Labour on course for just 150 seats at next general election, warns study

The Labour-affiliated Fabian Society finds support for Jeremy Corbyn’s party could plunge as low as 20 per cent – but dubs it ‘too weak to win and too strong to die’

Rob Merrick
Deputy Political Editor
Tuesday 03 January 2017 01:10
Comments
A little over half of Labour’s 2015 voters say they now support the party led by Jeremy Corbyn
A little over half of Labour’s 2015 voters say they now support the party led by Jeremy Corbyn

Labour is on course to retain as few as 150 MPs at the next general election as it sheds voters to all other parties, a stark new report warns.

Support for Jeremy Corbyn’s party could plunge as low as 20 per cent at the election in 2020 based on its current poll ratings, the Fabian Society has calculated.

Such a performance – which would be comfortably the worst in Labour’s history – would see it retreat into the big cities and its old industrial heartlands, losing scores of Westminster seats.

A Commons majority is “currently unthinkable” – even with a miraculous recovery over the next three years – because of Labour’s near-wipeout in Scotland in 2015.

Nevertheless, says the Labour-affiliated think-tank, the first-past-the-post voting system creates a “firebreak” that protects the party from disappearing altogether, allowing it to rebuild.

Andrew Harrop, the society’s general secretary, said the analysis found Labour was “too weak to win and too strong to die” – making a centre-left coalition with other parties the best it could hope for.

It also highlighted the “Brexit dilemma” of Labour losing as many votes to the pro-EU Liberal Democrats as to the anti-EU Conservatives and Ukip combined.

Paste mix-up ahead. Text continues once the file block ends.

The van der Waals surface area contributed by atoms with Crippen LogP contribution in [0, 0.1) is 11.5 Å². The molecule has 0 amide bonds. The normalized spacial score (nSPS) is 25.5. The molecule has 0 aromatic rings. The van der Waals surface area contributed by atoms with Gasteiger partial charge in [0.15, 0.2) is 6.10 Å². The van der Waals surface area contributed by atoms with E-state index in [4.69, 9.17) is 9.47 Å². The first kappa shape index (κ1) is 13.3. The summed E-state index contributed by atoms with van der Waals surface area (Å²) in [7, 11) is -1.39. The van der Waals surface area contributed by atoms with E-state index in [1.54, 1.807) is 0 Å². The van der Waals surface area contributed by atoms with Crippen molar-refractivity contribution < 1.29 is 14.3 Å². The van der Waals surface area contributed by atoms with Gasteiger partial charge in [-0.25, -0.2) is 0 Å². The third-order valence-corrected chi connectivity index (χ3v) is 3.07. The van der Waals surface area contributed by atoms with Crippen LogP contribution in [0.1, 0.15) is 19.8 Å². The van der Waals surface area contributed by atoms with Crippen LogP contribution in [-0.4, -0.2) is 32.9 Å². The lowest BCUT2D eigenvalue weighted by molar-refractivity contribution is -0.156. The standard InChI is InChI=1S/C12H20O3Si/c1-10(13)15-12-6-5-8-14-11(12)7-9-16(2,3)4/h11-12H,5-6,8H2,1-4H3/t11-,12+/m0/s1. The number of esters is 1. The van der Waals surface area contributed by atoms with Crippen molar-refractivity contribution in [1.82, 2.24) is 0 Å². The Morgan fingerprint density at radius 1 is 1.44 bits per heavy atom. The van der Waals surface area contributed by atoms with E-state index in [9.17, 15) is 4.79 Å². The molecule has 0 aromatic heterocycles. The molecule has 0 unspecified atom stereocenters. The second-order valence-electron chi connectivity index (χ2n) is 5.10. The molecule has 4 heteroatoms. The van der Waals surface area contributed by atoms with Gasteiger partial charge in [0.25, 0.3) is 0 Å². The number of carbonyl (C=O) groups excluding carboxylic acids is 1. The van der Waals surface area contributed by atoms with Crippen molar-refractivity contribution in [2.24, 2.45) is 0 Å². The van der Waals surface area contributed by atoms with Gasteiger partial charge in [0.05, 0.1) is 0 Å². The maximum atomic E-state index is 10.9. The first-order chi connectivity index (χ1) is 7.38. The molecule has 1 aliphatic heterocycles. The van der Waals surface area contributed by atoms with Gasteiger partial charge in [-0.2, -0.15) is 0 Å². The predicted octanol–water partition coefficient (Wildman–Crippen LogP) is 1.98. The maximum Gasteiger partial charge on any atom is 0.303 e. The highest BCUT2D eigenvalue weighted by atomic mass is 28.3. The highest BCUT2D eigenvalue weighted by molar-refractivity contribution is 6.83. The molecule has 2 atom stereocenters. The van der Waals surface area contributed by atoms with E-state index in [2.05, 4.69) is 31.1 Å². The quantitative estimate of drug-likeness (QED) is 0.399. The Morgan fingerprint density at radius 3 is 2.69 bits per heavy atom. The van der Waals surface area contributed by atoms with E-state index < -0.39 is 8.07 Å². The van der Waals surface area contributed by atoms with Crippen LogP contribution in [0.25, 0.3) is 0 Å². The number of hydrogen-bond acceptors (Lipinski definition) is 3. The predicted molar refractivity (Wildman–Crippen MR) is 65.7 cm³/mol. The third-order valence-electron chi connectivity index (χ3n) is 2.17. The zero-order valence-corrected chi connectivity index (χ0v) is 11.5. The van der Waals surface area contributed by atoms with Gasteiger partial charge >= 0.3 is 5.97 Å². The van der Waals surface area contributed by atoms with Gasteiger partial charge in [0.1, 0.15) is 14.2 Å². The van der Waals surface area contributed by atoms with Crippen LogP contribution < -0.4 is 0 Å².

Diane Abbott says Labour will close polling gap in 12 months

Mr Harrop said: “As things stand, Labour is on track to win fewer than 200 seats, whether the next election comes this year or in 2020.

“Even if Labour recovers it has almost no chance of securing a majority in a general election, because it needs over three million more votes than the Conservatives to win.”

The possibility of Labour forming any sort of significant alliance is very remote, however.

John Healey, a senior Labour figure, seemingly ruled out any pact with the SNP and Lib Dems. "It’s a serious warning, it’s a very serious warning,” he told the BBC. “The Fabian Society say the roots of Labour’s problems pre-date Jeremy Corbyn. They were there in the 2015 election and in the 2010 election.

“I do not see the answer to Labour’s challenge being to team up with the Liberal Democrats, the Greens and a ragtag of other parties.”

The paper also states that:

  • Only a little over half of Labour’s 2015 voters – when the party scored just 30.4 per cent – say they support the party today
  • The party would win under 200 seats, based on its current poll rating of 27 to 28 per cent – around 40 fewer than in 2015
  • Labour’s plight could get even worse – because it has gone on to underperform its mid-term polling by an average of eight percentage points, when in opposition in the past
  • That would deliver a general election day score of 20 per cent – which would see it win 140 to 150 MPs
  • Labour would remain by far the largest opposition party. It “does not face oblivion and will be able to rebuild”

The report sates that the threat of Ukip is “being exaggerated” - since 2015, Ukip has lost twice as many votes to the Tories as it has gained from Labour.

It adds that Labour has lost four times as many votes from Leave supporters as from Remain backers, but “has no choice but to reach out to people in both camps”

Just like for the US Democrats, winning the popular vote is not enough for Labour - to secure a majority of one, it must beat the Conservatives by more than three million votes.

However, only 30 seats need to be gained for Labour to be able to govern in partnership with other centre left parties – a “far more plausible goal”

Mr Harrop added: “Labour’s aim for now should be to move forwards not back and win enough MPs to be able to form a governing partnership with other parties.”

The last time Labour won fewer than 150 seats was in 1922, when it won 142 seats at a general election.

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